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0574 Notes on Marco Polo : vol.1
Notes on Marco Polo : vol.1 / Page 574 (Grayscale High Resolution Image)

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doi: 10.20676/00000246
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558   184. COWRIES

in exchanging what they have for what they do not have, gold coins, silver coins, cowries ( pei-chu ; cf. supra, p. 543), and small pearls. » But, in the notices of the various kingdoms, it is only in the one devoted to Kongoda, a small country between Orissa and Kalinga on the eastern coast of India, that Hsüan-tsang makes the following remark (Mémoires, II, 91) : « Its currency consists of shells (lo-pei) and various pearls (chu-chi). » Drawing perhaps, as often, from Hsüantsang, but with a different wording, the Chiu T'ang shu (198, 8 b) says of India that « it employs

cowries (ch'ih-pei ; it may be a corrupt reading instead of the more usual pei-ch'ih, but it must have already been given in Sung editions) as currency ». This passage of the Chiu T'ang shu has been copied by Chao Ju-kua (HR, 111). The Hsin T'ang shu too (221 A, 10 b) copies the Chiu T'ang shu, but gives the usual form pei-ch'ih.

Although Chao Ju-kua's « P'êng-ch'ieh-lo of India » (14" X Hsi-t'ien; the bare translation « the West » in HR, 93, 97, 98, is inadequate) has been believed not to be Bengal (see BANGALA), two products mentioned there are less unindicative than was thought by HIRTH and ROCKHILL. One is tou-lo-mien, « tûla floss »; in the Middle Ages this term was really applied to Bengal cotton velvets (see COTTON). The other is the shell currency. The text says : jr.„1 fp p

A . In HR, 97, the translation runs : « They use (pieces of) white conch shells ground into shape as money. » This is almost unimpeachable, and yet I wonder whether it be the true rendering. In principle, the ya-lo, « polishing gastropod », ought to be the tzil pei or « purple shell » (cf. supra, p. 542); but the text expressly says it was white, as Polo does for the cowries used in Yün-nan. In view of the very small value of the shell currency, I doubt whether the people in India would have taken the trouble to « grind them into shape ». We might perhaps think of grinding a hole to string the shells, a practice which did not obtain in ancient China alone, but which I have never found reported for India proper (cf. SCHILDER, 320). On the whole I am inclined to believe that Chao Ju-kua did not exactly understand what his informants told him at Ch'üan-chou, and that the sentence actually describes the usual cowry currency which was extensively employed in Bengal.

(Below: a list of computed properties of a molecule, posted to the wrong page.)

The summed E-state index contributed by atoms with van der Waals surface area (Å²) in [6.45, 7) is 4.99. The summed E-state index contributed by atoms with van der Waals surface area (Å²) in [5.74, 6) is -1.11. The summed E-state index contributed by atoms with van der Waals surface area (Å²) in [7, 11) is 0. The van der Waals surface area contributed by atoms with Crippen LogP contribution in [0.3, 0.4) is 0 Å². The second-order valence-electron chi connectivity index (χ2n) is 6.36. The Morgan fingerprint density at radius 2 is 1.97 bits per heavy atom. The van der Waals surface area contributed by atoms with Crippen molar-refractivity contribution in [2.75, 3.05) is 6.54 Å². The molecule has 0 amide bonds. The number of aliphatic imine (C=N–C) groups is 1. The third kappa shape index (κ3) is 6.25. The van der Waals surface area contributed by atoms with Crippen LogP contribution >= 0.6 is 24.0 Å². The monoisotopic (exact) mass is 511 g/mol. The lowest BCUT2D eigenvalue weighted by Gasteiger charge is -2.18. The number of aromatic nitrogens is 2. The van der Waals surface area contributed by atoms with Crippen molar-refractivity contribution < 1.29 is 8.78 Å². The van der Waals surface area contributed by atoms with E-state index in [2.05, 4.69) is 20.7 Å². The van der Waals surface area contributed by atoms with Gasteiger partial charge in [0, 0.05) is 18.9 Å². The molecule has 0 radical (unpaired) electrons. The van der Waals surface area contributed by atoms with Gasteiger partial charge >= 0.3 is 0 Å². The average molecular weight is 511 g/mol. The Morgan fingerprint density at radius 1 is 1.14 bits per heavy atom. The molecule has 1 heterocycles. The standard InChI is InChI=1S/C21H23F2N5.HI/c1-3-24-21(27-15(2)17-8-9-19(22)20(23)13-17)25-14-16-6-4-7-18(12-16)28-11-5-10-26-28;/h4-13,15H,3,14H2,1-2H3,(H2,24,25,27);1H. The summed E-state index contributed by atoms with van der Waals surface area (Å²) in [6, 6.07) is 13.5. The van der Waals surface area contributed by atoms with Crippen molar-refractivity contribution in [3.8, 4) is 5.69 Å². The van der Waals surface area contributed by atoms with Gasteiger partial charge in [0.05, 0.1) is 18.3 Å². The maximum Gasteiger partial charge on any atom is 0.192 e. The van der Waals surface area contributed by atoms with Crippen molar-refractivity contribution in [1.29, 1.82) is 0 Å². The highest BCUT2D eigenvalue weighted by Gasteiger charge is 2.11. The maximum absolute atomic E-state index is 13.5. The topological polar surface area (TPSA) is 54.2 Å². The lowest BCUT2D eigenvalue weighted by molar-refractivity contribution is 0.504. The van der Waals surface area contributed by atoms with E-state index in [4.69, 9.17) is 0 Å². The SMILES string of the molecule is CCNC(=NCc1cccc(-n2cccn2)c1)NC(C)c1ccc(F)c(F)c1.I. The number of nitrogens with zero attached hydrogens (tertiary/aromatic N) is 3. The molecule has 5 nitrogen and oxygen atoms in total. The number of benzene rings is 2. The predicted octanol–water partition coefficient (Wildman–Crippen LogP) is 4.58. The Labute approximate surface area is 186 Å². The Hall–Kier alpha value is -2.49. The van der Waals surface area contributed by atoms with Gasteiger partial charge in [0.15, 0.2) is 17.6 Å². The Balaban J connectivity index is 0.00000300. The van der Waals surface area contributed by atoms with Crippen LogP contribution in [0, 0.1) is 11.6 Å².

On the other hand it is certainly Bengal which Wang Ta-yiian, writing in 1349-1350, described in his Tao-i chih-lio under the name of P'êng-chia-la (cf. ROCKHILL, in TP, 1915, 435436). ROCKHILL retained the often corrupt text of the current edition, and so did FERRAND (in JA,

1920, 83); but, as was already suspected by FUJITA, 98 a, the translation should read : « The

government casts a silver coin called t'ang-chia   taiaga, ' tanga ' ; on this word, which
I shall not discuss here, cf. YULE, Hobson-Jobson2, 896-898 [but suppressing « tangah, ' ferbianc' », which in fact should be read tcinaka]; Y1, 54, 59, 63, 138; JA, 1920, II, 293; 1935, I, 239; MOOKERJI, Harsha, 68 [taikaka]; Bl, II, 526 is absurd), every one of which weighs 2 mace (ch'ien) 8 candareens (fên ); they are regularly used in trade. They are exchanged for 11, 520 odd cowries (pa-tzil), which are a substitute for small cash; this is convenient for the people and truly advantageous. » This text has passed into the Ming i-t'ung chih, 90, 9 b, and the Shu-yii chou-tzii lu, 11, 3 a, but curtailed and so corruptly divided that it is the « tanga » which is said to be used as «a substitute for small cash »; they still give to the taiga, however, the correct weight of « 2 mace 8 candareens », which has become simply «8 candareens » in the current text of the Tao-i chih-lio.